Eclectablog has run a series of articles about the Education Achievement Authority, the special district created by Michigan’s Governor Rick Snyder to contain the state’s lowest performing schools.

The district is run by Broad-trained superintendent John Covington, who left Kansas City right before the district lost its accreditation.

The communications director for EAA complained about the Eclectablog series, for obvious reasons.

Here, another teacher speaks out. This teacher is a veteran, with 43 students in his or her class.

This is part of the interview:

Can you give me some specific examples.?

Yes, I can. For example, the BUZZ program. The BUZZ program does not work. I had 43 students in my classroom the first year…

All by yourself?

By myself. And, with the 43 students, I didn’t have enough computers. Just like other teachers have stated. There were not enough computers. And half the time the computers would freeze up or the internet would crash.

I really feel sorry for the Teach for America teachers because they had been put into an environment that they really were not prepared for. It was like throwing an inexperienced lion trainer into a cage full of lions. But, at the same time, if the EAA really wanted to help students, these so-called disadvantaged students or at-risk students, if they really cared about them, they would have brought in professional veterans like me; teachers who had been proven and in their career for quite a while, who knew what they were doing. That would have made sense.

It’s true that everything is based on the performance series testing, but at the same time how can you give students higher learning, critical thinking skills — they want them to do that — but not teach them the basics? But they wanted us to keep pushing and keep testing them. It doesn’t work. It doesn’t work.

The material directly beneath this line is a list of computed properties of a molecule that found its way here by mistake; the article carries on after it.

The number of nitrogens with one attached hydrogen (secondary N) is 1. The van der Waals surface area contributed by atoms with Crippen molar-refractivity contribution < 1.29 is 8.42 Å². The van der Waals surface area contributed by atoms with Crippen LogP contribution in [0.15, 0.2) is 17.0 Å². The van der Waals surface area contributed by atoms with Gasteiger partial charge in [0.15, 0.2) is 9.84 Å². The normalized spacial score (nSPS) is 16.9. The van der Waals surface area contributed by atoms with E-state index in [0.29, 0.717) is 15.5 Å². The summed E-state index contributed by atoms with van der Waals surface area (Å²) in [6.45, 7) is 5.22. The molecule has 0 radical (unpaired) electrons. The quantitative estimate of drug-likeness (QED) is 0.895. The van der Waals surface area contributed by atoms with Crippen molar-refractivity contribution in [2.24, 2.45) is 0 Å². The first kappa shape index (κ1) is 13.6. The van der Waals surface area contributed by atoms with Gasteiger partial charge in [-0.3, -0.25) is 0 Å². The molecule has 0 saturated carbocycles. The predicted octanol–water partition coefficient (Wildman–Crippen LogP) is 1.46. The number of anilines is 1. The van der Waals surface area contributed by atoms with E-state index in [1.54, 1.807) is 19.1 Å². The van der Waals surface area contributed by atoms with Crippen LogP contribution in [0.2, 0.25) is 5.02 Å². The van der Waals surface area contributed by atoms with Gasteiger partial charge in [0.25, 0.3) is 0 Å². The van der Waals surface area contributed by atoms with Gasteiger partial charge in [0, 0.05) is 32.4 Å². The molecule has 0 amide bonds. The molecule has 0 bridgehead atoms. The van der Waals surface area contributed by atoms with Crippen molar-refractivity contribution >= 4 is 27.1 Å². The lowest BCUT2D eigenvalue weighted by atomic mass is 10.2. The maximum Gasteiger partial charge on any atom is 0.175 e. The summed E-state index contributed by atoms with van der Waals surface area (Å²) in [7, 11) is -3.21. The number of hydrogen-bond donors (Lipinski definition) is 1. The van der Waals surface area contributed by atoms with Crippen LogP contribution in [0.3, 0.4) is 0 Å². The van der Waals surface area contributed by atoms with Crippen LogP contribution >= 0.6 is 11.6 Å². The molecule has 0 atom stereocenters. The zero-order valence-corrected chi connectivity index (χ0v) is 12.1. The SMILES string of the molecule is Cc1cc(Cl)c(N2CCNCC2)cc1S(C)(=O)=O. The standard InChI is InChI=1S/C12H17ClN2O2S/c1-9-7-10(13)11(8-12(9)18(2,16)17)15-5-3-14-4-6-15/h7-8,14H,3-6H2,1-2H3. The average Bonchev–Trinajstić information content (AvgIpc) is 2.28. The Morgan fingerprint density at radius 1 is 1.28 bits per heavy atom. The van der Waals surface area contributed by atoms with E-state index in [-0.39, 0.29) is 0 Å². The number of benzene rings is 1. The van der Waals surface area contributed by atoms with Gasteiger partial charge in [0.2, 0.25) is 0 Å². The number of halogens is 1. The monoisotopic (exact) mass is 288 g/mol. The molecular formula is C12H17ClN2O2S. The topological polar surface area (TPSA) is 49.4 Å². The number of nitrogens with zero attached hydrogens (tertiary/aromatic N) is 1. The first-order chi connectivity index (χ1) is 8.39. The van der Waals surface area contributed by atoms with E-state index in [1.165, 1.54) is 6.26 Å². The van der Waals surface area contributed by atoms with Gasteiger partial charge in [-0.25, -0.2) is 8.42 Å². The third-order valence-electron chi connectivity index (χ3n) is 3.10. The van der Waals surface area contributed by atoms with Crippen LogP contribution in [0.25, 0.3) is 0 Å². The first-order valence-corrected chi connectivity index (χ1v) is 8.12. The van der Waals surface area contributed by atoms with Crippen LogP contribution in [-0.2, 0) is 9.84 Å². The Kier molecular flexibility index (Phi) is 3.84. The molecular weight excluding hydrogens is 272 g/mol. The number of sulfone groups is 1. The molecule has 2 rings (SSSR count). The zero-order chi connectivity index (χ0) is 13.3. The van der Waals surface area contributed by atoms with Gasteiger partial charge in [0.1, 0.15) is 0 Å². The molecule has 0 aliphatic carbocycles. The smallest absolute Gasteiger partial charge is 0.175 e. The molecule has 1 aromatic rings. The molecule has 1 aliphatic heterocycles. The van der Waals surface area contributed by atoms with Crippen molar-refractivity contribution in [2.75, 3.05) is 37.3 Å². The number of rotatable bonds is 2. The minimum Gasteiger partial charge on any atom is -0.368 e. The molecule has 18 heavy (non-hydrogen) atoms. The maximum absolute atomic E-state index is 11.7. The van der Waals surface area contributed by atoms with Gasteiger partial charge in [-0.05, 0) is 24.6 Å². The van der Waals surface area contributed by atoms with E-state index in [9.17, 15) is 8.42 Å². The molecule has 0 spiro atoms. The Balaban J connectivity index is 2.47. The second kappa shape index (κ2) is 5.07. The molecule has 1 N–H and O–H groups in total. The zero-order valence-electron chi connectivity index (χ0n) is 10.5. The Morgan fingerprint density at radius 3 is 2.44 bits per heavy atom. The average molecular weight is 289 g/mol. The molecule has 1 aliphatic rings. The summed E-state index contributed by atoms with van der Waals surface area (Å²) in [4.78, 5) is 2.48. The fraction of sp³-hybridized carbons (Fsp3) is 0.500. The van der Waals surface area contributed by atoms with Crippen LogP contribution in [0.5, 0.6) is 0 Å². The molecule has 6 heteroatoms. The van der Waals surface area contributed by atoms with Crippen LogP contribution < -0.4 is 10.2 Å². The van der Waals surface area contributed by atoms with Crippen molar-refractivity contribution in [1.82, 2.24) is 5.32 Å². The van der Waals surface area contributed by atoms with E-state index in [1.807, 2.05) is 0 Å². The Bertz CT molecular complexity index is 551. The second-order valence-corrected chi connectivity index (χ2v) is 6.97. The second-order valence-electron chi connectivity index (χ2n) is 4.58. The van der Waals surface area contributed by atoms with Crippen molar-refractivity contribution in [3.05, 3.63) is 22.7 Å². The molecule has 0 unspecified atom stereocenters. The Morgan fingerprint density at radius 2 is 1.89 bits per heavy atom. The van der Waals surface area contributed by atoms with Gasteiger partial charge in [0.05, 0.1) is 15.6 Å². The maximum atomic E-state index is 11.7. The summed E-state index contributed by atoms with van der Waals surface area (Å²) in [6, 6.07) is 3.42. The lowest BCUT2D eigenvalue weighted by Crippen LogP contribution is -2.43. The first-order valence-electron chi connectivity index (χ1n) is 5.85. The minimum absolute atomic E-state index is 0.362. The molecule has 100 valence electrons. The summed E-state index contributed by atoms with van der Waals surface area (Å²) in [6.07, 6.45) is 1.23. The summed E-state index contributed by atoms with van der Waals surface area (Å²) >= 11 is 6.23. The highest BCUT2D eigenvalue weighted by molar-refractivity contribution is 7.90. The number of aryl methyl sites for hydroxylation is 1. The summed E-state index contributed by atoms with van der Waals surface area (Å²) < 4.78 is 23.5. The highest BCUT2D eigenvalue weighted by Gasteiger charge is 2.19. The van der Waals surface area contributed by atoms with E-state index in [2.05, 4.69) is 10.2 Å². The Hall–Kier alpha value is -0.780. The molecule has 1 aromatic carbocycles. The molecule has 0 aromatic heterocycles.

I got very frustrated because they kept asking me to use this Student Centered Learning (SCL) model and I knew it wasn’t working. I knew it wasn’t helping the children. So, I did what one of the other teachers in your articles did. I just ignored what the EAA administrators said and started doing the traditional things that I knew from years of experience work for children.

It’s true that they didn’t have any curriculum. No textbooks. A lot of times we didn’t have just basic supplies. So, I would go out of my own pocket and do what knew what I had to do. I had a lot of materials of my own from over the years and I would bring them in and supplement when the EAA was not giving me the materials that I needed. What they wanted me to do was put the kids on the computer and let them teach themselves. And half the time the computer program didn’t even work!

That’s the thing that blows my mind the most, that they designed the whole thing around computers and then didn’t give you guys enough to teach the kids with!

I’m speaking out because I feel for the children. And, you can quote me on this: This reminds me of the Tuskegee Experiment.

In other words, this is what states do to Other People’s Children, especially children of color.

You can be sure that you won’t find these methods in the upscale, well-funded schools of Grosse Pointe.